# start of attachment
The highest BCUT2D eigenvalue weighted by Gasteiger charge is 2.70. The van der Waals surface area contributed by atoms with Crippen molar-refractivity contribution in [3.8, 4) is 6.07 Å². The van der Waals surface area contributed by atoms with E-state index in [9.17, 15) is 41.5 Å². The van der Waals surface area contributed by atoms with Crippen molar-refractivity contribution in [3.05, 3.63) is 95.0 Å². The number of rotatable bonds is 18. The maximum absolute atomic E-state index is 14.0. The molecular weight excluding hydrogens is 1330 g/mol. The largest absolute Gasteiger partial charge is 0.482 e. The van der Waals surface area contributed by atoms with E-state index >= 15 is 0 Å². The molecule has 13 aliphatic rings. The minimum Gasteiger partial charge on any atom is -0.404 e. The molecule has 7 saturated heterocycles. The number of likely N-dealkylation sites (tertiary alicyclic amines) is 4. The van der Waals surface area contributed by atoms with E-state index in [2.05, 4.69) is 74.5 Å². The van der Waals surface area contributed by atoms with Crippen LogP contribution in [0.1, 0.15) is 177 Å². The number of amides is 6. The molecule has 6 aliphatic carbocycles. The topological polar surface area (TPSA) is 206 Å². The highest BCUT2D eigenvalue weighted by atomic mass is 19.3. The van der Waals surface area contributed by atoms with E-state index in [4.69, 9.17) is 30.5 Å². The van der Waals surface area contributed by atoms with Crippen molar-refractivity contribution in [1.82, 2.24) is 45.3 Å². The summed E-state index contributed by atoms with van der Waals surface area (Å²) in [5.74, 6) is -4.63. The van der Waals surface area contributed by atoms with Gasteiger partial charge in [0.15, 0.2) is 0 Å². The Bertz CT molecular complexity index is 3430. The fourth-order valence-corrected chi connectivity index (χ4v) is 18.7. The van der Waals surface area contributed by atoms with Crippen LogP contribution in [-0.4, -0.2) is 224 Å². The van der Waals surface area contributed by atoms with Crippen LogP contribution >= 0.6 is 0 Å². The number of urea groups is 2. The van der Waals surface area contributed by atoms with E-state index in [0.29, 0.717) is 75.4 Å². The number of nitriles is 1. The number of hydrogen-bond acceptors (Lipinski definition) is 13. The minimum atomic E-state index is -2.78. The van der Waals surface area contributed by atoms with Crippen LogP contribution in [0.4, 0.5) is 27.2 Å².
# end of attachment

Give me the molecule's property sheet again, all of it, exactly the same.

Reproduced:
The highest BCUT2D eigenvalue weighted by Gasteiger charge is 2.70. The van der Waals surface area contributed by atoms with Crippen molar-refractivity contribution in [3.8, 4) is 6.07 Å². The van der Waals surface area contributed by atoms with E-state index in [9.17, 15) is 41.5 Å². The van der Waals surface area contributed by atoms with Crippen molar-refractivity contribution in [3.05, 3.63) is 95.0 Å². The number of rotatable bonds is 18. The maximum absolute atomic E-state index is 14.0. The molecular weight excluding hydrogens is 1330 g/mol. The largest absolute Gasteiger partial charge is 0.482 e. The van der Waals surface area contributed by atoms with E-state index >= 15 is 0 Å². The molecule has 13 aliphatic rings. The minimum Gasteiger partial charge on any atom is -0.404 e. The molecule has 7 saturated heterocycles. The number of likely N-dealkylation sites (tertiary alicyclic amines) is 4. The van der Waals surface area contributed by atoms with E-state index in [2.05, 4.69) is 74.5 Å². The van der Waals surface area contributed by atoms with Crippen LogP contribution in [0.1, 0.15) is 177 Å². The number of amides is 6. The molecule has 6 aliphatic carbocycles. The topological polar surface area (TPSA) is 206 Å². The highest BCUT2D eigenvalue weighted by atomic mass is 19.3. The van der Waals surface area contributed by atoms with E-state index in [4.69, 9.17) is 30.5 Å². The van der Waals surface area contributed by atoms with Crippen molar-refractivity contribution in [1.82, 2.24) is 45.3 Å². The summed E-state index contributed by atoms with van der Waals surface area (Å²) in [5.74, 6) is -4.63. The van der Waals surface area contributed by atoms with Gasteiger partial charge in [0.15, 0.2) is 0 Å². The Bertz CT molecular complexity index is 3430. The fourth-order valence-corrected chi connectivity index (χ4v) is 18.7. The van der Waals surface area contributed by atoms with Crippen LogP contribution in [-0.4, -0.2) is 224 Å². The van der Waals surface area contributed by atoms with Crippen LogP contribution >= 0.6 is 0 Å². The number of urea groups is 2. The van der Waals surface area contributed by atoms with E-state index in [0.29, 0.717) is 75.4 Å². The number of nitriles is 1. The number of hydrogen-bond acceptors (Lipinski definition) is 13. The minimum atomic E-state index is -2.78. The van der Waals surface area contributed by atoms with Crippen LogP contribution in [0.4, 0.5) is 27.2 Å².